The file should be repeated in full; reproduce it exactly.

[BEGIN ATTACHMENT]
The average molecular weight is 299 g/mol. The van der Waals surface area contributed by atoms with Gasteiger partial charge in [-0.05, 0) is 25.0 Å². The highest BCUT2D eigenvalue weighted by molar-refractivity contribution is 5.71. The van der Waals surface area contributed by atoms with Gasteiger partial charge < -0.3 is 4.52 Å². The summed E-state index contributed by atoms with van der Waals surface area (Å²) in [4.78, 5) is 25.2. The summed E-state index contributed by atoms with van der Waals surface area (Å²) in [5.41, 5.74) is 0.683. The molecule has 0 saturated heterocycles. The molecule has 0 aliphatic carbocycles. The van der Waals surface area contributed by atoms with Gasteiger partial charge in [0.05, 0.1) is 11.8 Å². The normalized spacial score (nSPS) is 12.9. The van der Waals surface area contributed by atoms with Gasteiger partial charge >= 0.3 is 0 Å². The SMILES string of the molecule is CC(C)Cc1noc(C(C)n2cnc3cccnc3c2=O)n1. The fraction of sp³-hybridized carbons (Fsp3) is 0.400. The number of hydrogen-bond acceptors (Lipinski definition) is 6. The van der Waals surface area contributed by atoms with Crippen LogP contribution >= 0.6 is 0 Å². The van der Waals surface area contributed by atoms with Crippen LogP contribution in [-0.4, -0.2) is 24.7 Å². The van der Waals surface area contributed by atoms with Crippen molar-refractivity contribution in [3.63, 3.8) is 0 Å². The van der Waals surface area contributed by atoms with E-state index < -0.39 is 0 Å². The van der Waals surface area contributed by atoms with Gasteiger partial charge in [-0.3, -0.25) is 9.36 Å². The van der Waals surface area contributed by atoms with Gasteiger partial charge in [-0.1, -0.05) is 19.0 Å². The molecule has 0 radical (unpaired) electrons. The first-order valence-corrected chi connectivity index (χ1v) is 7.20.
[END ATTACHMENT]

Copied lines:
The average molecular weight is 299 g/mol. The van der Waals surface area contributed by atoms with Gasteiger partial charge in [-0.05, 0) is 25.0 Å². The highest BCUT2D eigenvalue weighted by molar-refractivity contribution is 5.71. The van der Waals surface area contributed by atoms with Gasteiger partial charge < -0.3 is 4.52 Å². The summed E-state index contributed by atoms with van der Waals surface area (Å²) in [4.78, 5) is 25.2. The summed E-state index contributed by atoms with van der Waals surface area (Å²) in [5.41, 5.74) is 0.683. The molecule has 0 saturated heterocycles. The molecule has 0 aliphatic carbocycles. The van der Waals surface area contributed by atoms with Gasteiger partial charge in [0.05, 0.1) is 11.8 Å². The normalized spacial score (nSPS) is 12.9. The van der Waals surface area contributed by atoms with Gasteiger partial charge >= 0.3 is 0 Å². The SMILES string of the molecule is CC(C)Cc1noc(C(C)n2cnc3cccnc3c2=O)n1. The fraction of sp³-hybridized carbons (Fsp3) is 0.400. The number of hydrogen-bond acceptors (Lipinski definition) is 6. The van der Waals surface area contributed by atoms with Crippen LogP contribution >= 0.6 is 0 Å². The van der Waals surface area contributed by atoms with Crippen LogP contribution in [-0.4, -0.2) is 24.7 Å². The van der Waals surface area contributed by atoms with Crippen molar-refractivity contribution in [3.63, 3.8) is 0 Å². The van der Waals surface area contributed by atoms with E-state index < -0.39 is 0 Å². The van der Waals surface area contributed by atoms with Gasteiger partial charge in [-0.3, -0.25) is 9.36 Å². The van der Waals surface area contributed by atoms with Gasteiger partial charge in [-0.1, -0.05) is 19.0 Å². The molecule has 0 radical (unpaired) electrons. The first-order valence-corrected chi connectivity index (χ1v) is 7.20.